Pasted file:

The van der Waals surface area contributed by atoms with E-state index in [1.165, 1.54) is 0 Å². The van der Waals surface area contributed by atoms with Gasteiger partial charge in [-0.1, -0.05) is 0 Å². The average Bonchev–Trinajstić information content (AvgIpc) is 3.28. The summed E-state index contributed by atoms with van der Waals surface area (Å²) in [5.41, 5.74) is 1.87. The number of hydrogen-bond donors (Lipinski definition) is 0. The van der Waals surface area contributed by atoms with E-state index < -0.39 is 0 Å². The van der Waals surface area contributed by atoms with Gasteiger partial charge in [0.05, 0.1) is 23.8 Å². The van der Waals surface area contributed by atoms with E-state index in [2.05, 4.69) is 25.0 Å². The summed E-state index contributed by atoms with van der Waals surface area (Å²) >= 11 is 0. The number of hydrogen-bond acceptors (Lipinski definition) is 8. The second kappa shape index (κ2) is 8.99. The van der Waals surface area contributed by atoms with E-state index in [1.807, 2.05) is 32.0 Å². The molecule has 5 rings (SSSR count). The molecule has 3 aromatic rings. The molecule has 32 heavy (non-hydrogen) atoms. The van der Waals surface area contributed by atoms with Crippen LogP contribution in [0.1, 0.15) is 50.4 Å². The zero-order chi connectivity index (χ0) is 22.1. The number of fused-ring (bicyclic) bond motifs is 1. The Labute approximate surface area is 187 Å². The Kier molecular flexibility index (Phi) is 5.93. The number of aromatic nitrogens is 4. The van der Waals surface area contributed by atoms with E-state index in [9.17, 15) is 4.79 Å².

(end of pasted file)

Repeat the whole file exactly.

The van der Waals surface area contributed by atoms with E-state index in [1.165, 1.54) is 0 Å². The van der Waals surface area contributed by atoms with Gasteiger partial charge in [-0.1, -0.05) is 0 Å². The average Bonchev–Trinajstić information content (AvgIpc) is 3.28. The summed E-state index contributed by atoms with van der Waals surface area (Å²) in [5.41, 5.74) is 1.87. The number of hydrogen-bond donors (Lipinski definition) is 0. The van der Waals surface area contributed by atoms with E-state index < -0.39 is 0 Å². The van der Waals surface area contributed by atoms with Gasteiger partial charge in [0.05, 0.1) is 23.8 Å². The van der Waals surface area contributed by atoms with E-state index in [2.05, 4.69) is 25.0 Å². The summed E-state index contributed by atoms with van der Waals surface area (Å²) >= 11 is 0. The number of hydrogen-bond acceptors (Lipinski definition) is 8. The second kappa shape index (κ2) is 8.99. The van der Waals surface area contributed by atoms with E-state index in [1.807, 2.05) is 32.0 Å². The molecule has 5 rings (SSSR count). The molecule has 3 aromatic rings. The molecule has 32 heavy (non-hydrogen) atoms. The van der Waals surface area contributed by atoms with Crippen LogP contribution in [0.1, 0.15) is 50.4 Å². The zero-order chi connectivity index (χ0) is 22.1. The number of fused-ring (bicyclic) bond motifs is 1. The Labute approximate surface area is 187 Å². The Kier molecular flexibility index (Phi) is 5.93. The number of aromatic nitrogens is 4. The van der Waals surface area contributed by atoms with E-state index in [9.17, 15) is 4.79 Å².